Shackles are on again and the beaches of Co Mayo have emptied
‘Being among the last to liberate myself from the first lockdown, I feel more feisty this time’
Visitors have returned to their suburban prisons and the silence seems deafening. Photograph: iStock
I had just got used to being out and about, no longer approaching shopping trolleys with suspicion or imagining supermarket assistants as superspreaders, and the shackles are on again.
The wind is howling here in the wild west and the town gardener is ready to release the tumbleweed down Main Street, Westport. Being among the last to liberate myself from the first lockdown, I feel more feisty this time.
I think it must be because of my selection of masks; because Mayo eviscerated Galway in the Gaelic football coliseum in Tuam; because I missed my first granddaughter’s first birthday. She lives in Cork which could be in another cosmic universe now.
While her parents brought her to Fota Wildlife Park to see the cheetah and the gibbons and have a “last supper” picnic in the grass, I was home alone singing happy birthday to my mirror every time I washed my hands.
It is not easy to sing, smile and cry at the same time.
It was the Sabbath so I waited until around lunchtime to consider hitting the bottle. You see, my wine rack is bulging at the seams because way back at the beginning of the first incarceration I made a decision not to drink alone. I knew it could become a slippery slope in my self-imposed coronavirus cocoon. You don’t need to be over 70 to be scared.
But just because I am of a certain age doesn’t mean I don’t want to party (metaphorically speaking), live life to the full and occasionally dance on tables, albeit sturdy ones.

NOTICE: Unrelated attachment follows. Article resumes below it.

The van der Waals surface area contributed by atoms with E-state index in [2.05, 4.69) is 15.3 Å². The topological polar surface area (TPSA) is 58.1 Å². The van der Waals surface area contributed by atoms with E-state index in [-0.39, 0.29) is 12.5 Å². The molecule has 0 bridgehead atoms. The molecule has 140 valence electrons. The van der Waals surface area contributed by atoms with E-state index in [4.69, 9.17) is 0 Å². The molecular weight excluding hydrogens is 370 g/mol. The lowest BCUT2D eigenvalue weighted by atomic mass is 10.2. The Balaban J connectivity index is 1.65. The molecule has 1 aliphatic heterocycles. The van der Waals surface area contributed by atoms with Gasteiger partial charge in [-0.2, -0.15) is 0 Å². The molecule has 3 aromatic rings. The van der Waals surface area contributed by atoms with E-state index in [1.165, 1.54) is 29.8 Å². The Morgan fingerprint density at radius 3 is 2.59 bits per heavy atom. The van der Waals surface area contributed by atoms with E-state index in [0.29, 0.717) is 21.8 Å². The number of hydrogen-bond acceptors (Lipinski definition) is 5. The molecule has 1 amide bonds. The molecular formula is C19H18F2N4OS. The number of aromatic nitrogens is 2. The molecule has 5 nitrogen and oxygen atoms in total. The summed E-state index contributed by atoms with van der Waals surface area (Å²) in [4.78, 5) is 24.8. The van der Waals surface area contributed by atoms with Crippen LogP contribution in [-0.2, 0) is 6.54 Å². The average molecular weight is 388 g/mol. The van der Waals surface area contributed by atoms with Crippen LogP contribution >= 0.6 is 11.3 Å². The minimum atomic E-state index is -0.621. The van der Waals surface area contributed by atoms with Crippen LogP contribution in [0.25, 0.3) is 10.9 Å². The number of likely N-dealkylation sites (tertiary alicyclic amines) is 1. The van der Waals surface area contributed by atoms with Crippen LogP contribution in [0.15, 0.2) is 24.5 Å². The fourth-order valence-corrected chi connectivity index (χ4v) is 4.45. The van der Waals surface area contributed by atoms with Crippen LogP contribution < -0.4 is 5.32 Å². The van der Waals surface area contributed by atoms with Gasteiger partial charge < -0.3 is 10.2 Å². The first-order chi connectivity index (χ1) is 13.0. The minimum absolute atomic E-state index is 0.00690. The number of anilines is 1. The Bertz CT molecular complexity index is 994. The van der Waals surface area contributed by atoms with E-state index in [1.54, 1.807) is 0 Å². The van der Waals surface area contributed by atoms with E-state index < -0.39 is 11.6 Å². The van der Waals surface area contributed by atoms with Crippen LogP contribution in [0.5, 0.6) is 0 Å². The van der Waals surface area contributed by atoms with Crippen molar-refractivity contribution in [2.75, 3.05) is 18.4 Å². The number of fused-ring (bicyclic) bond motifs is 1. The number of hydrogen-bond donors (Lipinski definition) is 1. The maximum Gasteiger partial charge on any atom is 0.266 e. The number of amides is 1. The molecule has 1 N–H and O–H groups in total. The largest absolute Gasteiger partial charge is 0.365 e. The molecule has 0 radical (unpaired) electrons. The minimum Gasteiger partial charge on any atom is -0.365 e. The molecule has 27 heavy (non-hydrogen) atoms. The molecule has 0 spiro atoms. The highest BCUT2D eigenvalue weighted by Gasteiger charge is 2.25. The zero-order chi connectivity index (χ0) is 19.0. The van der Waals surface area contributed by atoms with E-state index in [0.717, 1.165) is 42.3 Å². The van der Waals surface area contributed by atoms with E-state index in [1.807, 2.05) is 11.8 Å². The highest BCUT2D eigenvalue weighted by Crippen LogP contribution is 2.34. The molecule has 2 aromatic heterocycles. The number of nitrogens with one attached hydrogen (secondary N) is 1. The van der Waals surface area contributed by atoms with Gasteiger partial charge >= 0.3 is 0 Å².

Although I’m not sure if I’d take to “bushing” in the local park – as one friend suggested her septuagenarian parents were in danger of doing if cocooning was reintroduced. Fortunately that diktat has not been restored for our most responsible age group. Although the image of older citizens gathering in little groups in green public spaces drinking cider and smoking weed has a certain appeal.
I’m laughing now at how when the midsummer reprieve came, I nervously drove the 10km from Westport to Castlebar to check if Lord Lucan was still missing and if the lawn – now known as the Mall – where his family used to play cricket wasn’t just a figment of my imagination.
I cleaned the cobwebs off my high heels too, plucked my eyebrows, found my ball gown and had a few al fresco fresh fish dinners with friends and family at Westport Quay.
But frankly these adventures became a tad more challenging as every family from inside the Pale appended tricycles and bicycles, helmets and harnesses, surfboards and paddleboards to their SUVs, and decamped to the wild west for that much-needed staycation.
By mid-July, Mayo had become Mecca, and not only on the slopes of Croagh Patrick, as queues of cars crossed the Shannon in the desperate hope that Oliver Cromwell was correct and the coronavirus didn’t fancy Connacht with all its fresh air and salty breezes. But for those of us who continued to take Nphet seriously, the influx of visitors was a tad unnerving and caused us to retreat again somewhat.
The irony now, of course, is that all the visitors have returned to their suburban and semidetached prisons. The shutters are down in hotels, B&Bs, craft shops and cafes.
The beaches and boreens of Co Mayo have emptied.
Even when the tide is flowing and the surf is thundering across the sand, the silence seems deafening as little clusters of locals and solitary figures face into the cold winter wind.